Saturday, January 28, 2012

A temple to what?

I am an atheist. I'm also always a little unsure how to spell the word, but there's no squiggly underline, so I think I'm good. Anyway, my point is I don't believe in a god or supreme being or that the world was created in seven days. I look around me and I see what goes on in the name of religion and I don't agree with all that. I don't believe that what counts as religion on this planet today was dictated by some deity, it all smacks a little too much of man's fallibility to me. But, and here's a pretty big but, that's what I think and if you think differently, if you believe, than that's OK. Because in the end we live on a pretty big planet and there's room for what I believe and there's room for what you believe. If (this is another biggie) we can live peacefully and harmoniously, then in the end we don't think too differently, do we?


And then there's Alain de Botton. I've read a couple of his books. Both of which I enjoyed, although there was probably some pages in On Love where I wanted to slap him. He's not a philosopher who leaves me scratching my head and feeling stupid, but does encourage thought. And so I suppose in one sense this whole nonsensical idea of a Temple of Atheism has encouraged thought and a decision making process. I don't agree with it. 


Rather than attack religion, De Botton said he wants to borrow the idea of awe-inspiring buildings that give people a better sense of perspective on life.

Personally, I find the Guggenheim in Bilboa, kind of awe-inspiring and because I like art the inside, it gives me a better sense of perspective on life too. 


And the tallest suspension bridge over the Tarn Valley in France, I think that would do it to. In fact going over the Severn Bridge on the back of a motorcycle on a windy day pretty much did it for me too. 
[Richard] Dawkins criticised the project on Thursday, indicating the money was being misspent
Given the amount of debt we're all in at the moment, £1m probably isn't going to solve a great deal, but I do agree that it's money that could be better spent.  
[Dawkins goes on to say] ... that a temple of atheism was a contradiction in terms.
That was my first thought. 
The idea has echoes of earlier atheist spaces, ranging from churches converted to "temples of reason" during the French revolution to the Conway Hall in London which is run by the humanist South Place Ethical Society.
Ok so these are/were spaces that served some function to the public. It wasn't just a space right? In which case if you want a temple of something why not give your £1m to... libraries. Don't know, it's just an idea, they're underfunded, threatened with closure, encourage free thinking. They may even lead some people to give up on religion, or get better at cooking, who knows? But they do serve a purpose.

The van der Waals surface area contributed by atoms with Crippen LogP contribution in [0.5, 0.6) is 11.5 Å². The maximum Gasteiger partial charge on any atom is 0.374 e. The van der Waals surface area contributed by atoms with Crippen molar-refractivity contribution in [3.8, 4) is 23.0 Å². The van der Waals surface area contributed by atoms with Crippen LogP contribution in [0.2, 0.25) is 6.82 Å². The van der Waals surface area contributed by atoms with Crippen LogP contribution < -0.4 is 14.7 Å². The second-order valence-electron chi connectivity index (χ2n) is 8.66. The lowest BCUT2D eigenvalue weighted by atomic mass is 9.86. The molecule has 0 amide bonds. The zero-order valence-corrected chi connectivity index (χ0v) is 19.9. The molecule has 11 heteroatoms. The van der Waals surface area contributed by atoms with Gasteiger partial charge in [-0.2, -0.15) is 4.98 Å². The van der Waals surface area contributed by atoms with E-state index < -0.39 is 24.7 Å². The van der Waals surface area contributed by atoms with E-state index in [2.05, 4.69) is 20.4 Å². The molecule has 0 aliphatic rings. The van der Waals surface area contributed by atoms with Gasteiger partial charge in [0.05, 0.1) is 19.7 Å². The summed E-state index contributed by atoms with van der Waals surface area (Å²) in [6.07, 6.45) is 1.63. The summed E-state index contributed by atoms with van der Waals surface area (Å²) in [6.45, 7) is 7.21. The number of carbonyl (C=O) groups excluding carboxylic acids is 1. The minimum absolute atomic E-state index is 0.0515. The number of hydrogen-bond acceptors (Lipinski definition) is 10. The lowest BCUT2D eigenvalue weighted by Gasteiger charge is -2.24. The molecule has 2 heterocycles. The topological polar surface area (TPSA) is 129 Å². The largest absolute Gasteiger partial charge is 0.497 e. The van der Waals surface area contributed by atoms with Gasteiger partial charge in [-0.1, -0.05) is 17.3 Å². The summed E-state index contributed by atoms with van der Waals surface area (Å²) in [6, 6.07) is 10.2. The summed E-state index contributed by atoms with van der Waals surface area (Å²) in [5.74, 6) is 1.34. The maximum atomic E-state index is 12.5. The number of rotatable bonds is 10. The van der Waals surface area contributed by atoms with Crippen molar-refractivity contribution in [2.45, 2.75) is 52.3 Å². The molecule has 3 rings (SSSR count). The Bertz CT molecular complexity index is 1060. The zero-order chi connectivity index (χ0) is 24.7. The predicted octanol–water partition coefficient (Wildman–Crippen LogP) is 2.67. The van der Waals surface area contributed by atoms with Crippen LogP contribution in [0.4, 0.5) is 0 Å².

The temple features a single door for visitors who will enter as if it were an art installation.
Because let's face it, that's what it is isn't it? It's a 151 ft tower (snigger snigger) not to atheism, but to the person who managed to raise £1m pounds from anonymous donors and others who want their mere mortality remembered by a great big phallic grave stone in the middle of London, because they can't have a gravestone in a cemetery because they don't believe. PURLEASE. Go and think up some good ideas and leave atheism alone.  


Thanks to @dadwhowrites who alerted me to this silly, silly idea yesterday. Although we usually compare three year old bad behaviour, he also puts up lots of cool news articles on Twitter (which get me thinking) and he blogs here: Dad who writes


Quotes are from this Guardian article: 

Alain de Botton reveals plans for 'temple to atheism' in heart of London


And photos are from Google image search. 

3 comments:

Jackie Jordan said...

Good morning! How are you today?

This post touched on a tender point, and I’ll explain why.

I am torn between theroies of creation, evolution and intelligent design. I believed in God when I was a young man, but lost my faith as time marched on. College taught me that evolution was the true answer to ‘where we came from’. Ironically, I have just read the cult classic novel, “Intelligent Design: Message from the Designers”, written by a Frenchman named Rael. I have never laughed so hard in my entire life, not because I don’t believe that life exists beyond our planet, but because Rael told the most fantastically creative piece of fiction that I have ever read. I just love sci-fi! The hilarious aspect of the extravagant tale was that he claimed it to be the absolute truth – he built a new religion from this concept.

I guess that ‘faith’ is a marketable commodity, and profiteers will capitalize on all of the religions of this world, and other worlds, as well … [smiles]

Jitendra Gupta said...

hi maichele;;
I am an atheist too;;
and I liked your thoughts very much;;

nice thoughts;;
and your blog is awesome;;

Michele Helene said...

Hi Jackie and Jitendra,

thank you for dropping by. Interesting point you raise Jackie, I agree that in the end faith is a marketable commodity. I think originally it was political, and in this day and age it's about the purchasing market.

Hope to see you again.

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